I wish to congratulate you on the Feb. 20 article, "Humans' beef with livestock: a warmer planet." Many of us who do not eat anything with a face have argued for some time that meat eating is catastrophic for the environment, due to massive greenhouse-gas emissions and the consumption of cereals and resources to feed livestock that could be used instead to feed people directly.
Apart from the obvious cruelty involved in meat production – especially "factory farm" meat production – the emissions of methane involved, as well as methane released through melting permafrost, could tip our planet over the edge.
In response to the Feb. 20 article linking bovine gas and global warming: I can understand an argument concerning the greenhouse gases released by industrial support of the livestock industry, but not the claim that there is a direct link between livestock flatulence and "global warming." Once in awhile environmental activist-vegetarians will throw this argument at me, and they are completely speechless when I ask them, "What about the buffalo?" Less than 200 years ago, there were millions of bison that roamed North America. There were even greater numbers of similar species roaming Africa and Asia. Did people back then worry about buffalo flatulence and the rise in global temperatures?
Regarding the article on the environmental impact of livestock: While cattle may produce some gases, so do deer and elk and sheep, and so on. But what really is the big problem is humans and their actions! Humans grow up and consume more and more foods and pollute the environment. They want homes built of wood, which requires cutting down trees, each one of which absorbs carbon dioxide from the air. People need plastic for everything, and plastic is made from oil. People drive cars, heat their homes, and on and on. If we are serious about reducing carbon emissions, we need to reduce the global population. Cattle aren't the problem – people are.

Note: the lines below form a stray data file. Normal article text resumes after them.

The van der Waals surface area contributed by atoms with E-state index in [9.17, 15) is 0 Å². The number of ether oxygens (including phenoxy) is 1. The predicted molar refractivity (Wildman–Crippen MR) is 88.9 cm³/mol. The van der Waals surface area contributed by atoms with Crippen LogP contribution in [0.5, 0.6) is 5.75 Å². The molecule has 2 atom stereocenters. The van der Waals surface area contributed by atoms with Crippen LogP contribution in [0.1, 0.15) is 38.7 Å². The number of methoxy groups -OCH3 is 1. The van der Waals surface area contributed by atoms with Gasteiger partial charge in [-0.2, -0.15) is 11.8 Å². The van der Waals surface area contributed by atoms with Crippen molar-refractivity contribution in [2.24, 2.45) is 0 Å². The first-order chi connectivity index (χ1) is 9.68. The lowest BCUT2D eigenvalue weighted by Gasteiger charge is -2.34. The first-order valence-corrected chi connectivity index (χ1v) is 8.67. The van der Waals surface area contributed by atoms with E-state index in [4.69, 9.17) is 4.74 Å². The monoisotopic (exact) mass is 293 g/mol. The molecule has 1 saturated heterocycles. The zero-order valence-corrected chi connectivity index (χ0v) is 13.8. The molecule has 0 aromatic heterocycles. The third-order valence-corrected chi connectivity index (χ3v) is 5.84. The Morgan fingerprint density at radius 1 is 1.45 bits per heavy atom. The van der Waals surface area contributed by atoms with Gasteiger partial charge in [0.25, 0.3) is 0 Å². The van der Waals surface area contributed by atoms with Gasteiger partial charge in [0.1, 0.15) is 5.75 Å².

Colorado Springs, Colo.
In response to the Feb. 16 article, "In 2008 race, many 'firsts' are possible": What roles will gender, age, and the religion of candidates play? The best we can hope for in the coming presidential elections is that none of these labels will play a role in our decisionmaking.
The process of putting people into neat little compartments on the basis of any label such as race, religion, or gender is, as self-help speaker and author Wayne Dyer writes, "as nonspiritual and dehumanizing an experience as I can imagine. Yet it is done all the time."
We respond to marketing surveys that categorize us according to buying patterns. And when we fill out government census reports, Mr. Dyer points out, funding is allotted on the basis of these distinctions. No wonder fear and prejudices continue: As Dyer writes, "[W]e tend to identify one another on the basis of what we can see with our eyes, rather than feel with our hearts."
Mahatma Gandhi reportedly believed that our greatest strength lies not in how much we differ from one another but in how much we are the same. Perhaps we need a newspaper article that focuses on the similarities between candidates, not their differences.
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